Comment: Rob Houwing, Sport24 chief writer
Cape Town – The aftermath of the two
Vodacom Super Rugby derbies in South Africa last Saturday was dominated by
Allister Coetzee’s announcement of his maiden Springbok squad …. quickly
masking a perturbing event at Newlands.
Once their match reports on the Stormers v
Cheetahs clash or Loftus’s encounter between the Bulls and Lions were
completed, scribes quickly turned their attention fulsomely to discussion of
Coetzee’s 31-strong party.
At least as far as the Capetonian fixture
was concerned, it meant that relatively little was made of Cheslin Kolbe, the
mercurial little Stormers fullback, being knocked out cold and stretchered off
The game itself was uncompromising and
often ill-tempered, but not for the first time in 2016 Kolbe unjustly ended up
being the most damaged contestant physically; the protracted push-and-shove
between Bok team-mates Eben Etzebeth and Lood de Jager ended up being little
more than that.
In general play, following a kick
charge-down, Kolbe made accidental head contact with a Cheetahs player and was
Coach Robbie Fleck admitted afterwards that
his tenacious No 15 briefly lost consciousness as he was given extended medical
attention and then taken off on the buggy, to the clear consternation of
Kolbe, who is now earmarked for fresh
Blitzbokke duty as they prepare for the Olympic Sevens, has racked up at least
three significant, concussion-suspected head blows in the space of almost
exactly two months.
On March 26, his worrisome sequence began
when he was similarly left “lights out” against the Jaguares in Buenos Aires,
and a mere fortnight later the 1.71m, less-than-80kg competitor collected a
cynical, late shoulder to the head from Sunwolves lock Tim Bond, who was
red-carded for his sins.
Kolbe sports exemplary courage for an
unusually small “back three” modern rugby player, and constantly brushes aside
his blows to come back rapidly for further service to his franchise and with no
less resolve and commitment – others of greater physical proportions might well
be psychologically impeded.
Concussion comes in varying degrees of
severity and is sometimes later ruled out altogether in head bangs for players,
of course, but recognition that Kolbe was knocked out against both the Jaguares
and Cheetahs nevertheless suggests events leaning toward a more serious nature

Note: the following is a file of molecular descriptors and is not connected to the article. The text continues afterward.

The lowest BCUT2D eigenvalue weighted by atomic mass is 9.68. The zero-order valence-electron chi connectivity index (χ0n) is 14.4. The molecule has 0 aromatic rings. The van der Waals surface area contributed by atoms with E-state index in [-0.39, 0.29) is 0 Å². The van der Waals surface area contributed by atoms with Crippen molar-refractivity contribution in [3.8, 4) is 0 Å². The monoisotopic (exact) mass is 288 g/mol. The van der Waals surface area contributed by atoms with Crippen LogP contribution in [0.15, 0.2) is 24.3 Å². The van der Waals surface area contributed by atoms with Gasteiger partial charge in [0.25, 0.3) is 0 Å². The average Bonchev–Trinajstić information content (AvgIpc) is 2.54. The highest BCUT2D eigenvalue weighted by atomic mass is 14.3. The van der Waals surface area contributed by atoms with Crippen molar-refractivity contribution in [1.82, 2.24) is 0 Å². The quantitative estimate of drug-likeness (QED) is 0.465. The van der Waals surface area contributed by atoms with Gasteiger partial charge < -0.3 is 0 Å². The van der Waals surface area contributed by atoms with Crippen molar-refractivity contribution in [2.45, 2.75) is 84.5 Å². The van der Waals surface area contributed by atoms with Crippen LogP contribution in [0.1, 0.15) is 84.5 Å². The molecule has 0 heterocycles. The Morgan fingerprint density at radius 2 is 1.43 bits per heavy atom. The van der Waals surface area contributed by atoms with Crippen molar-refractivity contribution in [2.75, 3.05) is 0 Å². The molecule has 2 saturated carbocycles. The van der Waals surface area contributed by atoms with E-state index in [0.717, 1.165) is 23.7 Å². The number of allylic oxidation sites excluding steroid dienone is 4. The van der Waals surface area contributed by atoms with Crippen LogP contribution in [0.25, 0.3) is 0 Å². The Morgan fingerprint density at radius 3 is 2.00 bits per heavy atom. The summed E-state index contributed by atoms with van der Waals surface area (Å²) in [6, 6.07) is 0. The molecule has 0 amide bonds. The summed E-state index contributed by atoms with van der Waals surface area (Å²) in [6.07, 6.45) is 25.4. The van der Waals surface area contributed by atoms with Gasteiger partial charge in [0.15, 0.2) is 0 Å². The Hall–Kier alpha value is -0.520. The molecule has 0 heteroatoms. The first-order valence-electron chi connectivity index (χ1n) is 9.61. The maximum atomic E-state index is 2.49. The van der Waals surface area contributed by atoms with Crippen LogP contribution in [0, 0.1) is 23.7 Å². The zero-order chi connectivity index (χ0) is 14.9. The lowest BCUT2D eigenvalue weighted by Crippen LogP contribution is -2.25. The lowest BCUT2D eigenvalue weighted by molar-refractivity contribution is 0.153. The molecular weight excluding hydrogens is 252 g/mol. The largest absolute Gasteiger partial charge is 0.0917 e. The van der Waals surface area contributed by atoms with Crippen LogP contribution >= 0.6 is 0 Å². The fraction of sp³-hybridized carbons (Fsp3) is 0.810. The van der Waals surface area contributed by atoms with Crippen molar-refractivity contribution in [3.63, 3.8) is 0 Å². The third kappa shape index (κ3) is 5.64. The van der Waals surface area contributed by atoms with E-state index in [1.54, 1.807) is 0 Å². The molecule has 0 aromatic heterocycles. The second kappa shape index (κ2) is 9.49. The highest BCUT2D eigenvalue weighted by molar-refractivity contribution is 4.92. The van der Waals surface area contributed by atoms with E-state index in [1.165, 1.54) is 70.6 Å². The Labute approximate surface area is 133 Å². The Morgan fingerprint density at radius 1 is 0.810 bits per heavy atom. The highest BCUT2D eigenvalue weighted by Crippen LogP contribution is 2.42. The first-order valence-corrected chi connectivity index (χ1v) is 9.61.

in each instance.
There is also open-ended debate around just
how many concussions are “OK” (for want of a better word) for a sportsperson:
someone like the beefy, still-active Waratahs and Wallabies hooker Tatafu
Polota-Nau, 30, is believed to have had around a dozen and been urged by some
fellow-players and medical experts to retire.
Several players in recent years have hung
up their boots reluctantly and prematurely due to repeated head traumas – among
them Crusaders and All Black fullback Leon MacDonald (at32), Reds and Wallabies
utility back Elton Flatley (28) and more recently Chiefs front-ranker Ben
Concussion can lead to long-term brain
damage, with possible links to dementia, Alzheimer’s disease and depression.
English rugby writer Steve James wrote in
the Daily Telegraph (www.telegraph.co.uk)
last year that concussions were up 59 percent in the Aviva Premiership and
2014/15 “was the season in which it became clearer than ever that concussion is
now rugby’s greatest problem”.
He said the breakdown had become “a frenzy
of hostility and collision”.
It would almost certainly be overly
alarmist and inaccurate to suggest that the diminutive Kolbe is anywhere near
the concussion-related tallies of players like those listed above, but it also
needs to be remembered that he is only 22 so he has “started young”, and presumably
worryingly so, in bad head knocks.
Kolbe operates for the Stormers in a last-line
position where the potential for receiving heavy, high-speed tackles –
sometimes legal, sometimes inevitably ill-timed or even malicious – is greater
than most, and his lightweight frame hardly helps in cushioning the impact.
Outspoken pundit and former Bok coach Nick
Mallett continues to insist that Kolbe be coaxed toward a conversion – even if
would require time and patience – to scrumhalf, where he believes his elusive
qualities and array of footballing skills are better suited physically; he
would almost certainly be less prone to forceful batterings in a defensive
There have been widely divergent reactions
to Mallett’s theory, and I confess to mixed feelings personally; Kolbe’s
weaving, thrillingly swift counter-attacks from the big, open space at fullback
remain a thing of beauty.
South African rugby needs every free
spirit, every X-factor guy it can get.
But I also wince, as others probably do,
when he is lying motionless on the deck, surrounded by cautious, stabilising medical
personnel after a crack to the head.
There may be no risk yet, but I would hate
to see Kolbe’s career shortened.
And I sometimes wonder if a switch to No 9
may eventually occur more through medical wisdom rather than pure rugby positional
our chief writer on Twitter: @RobHouwing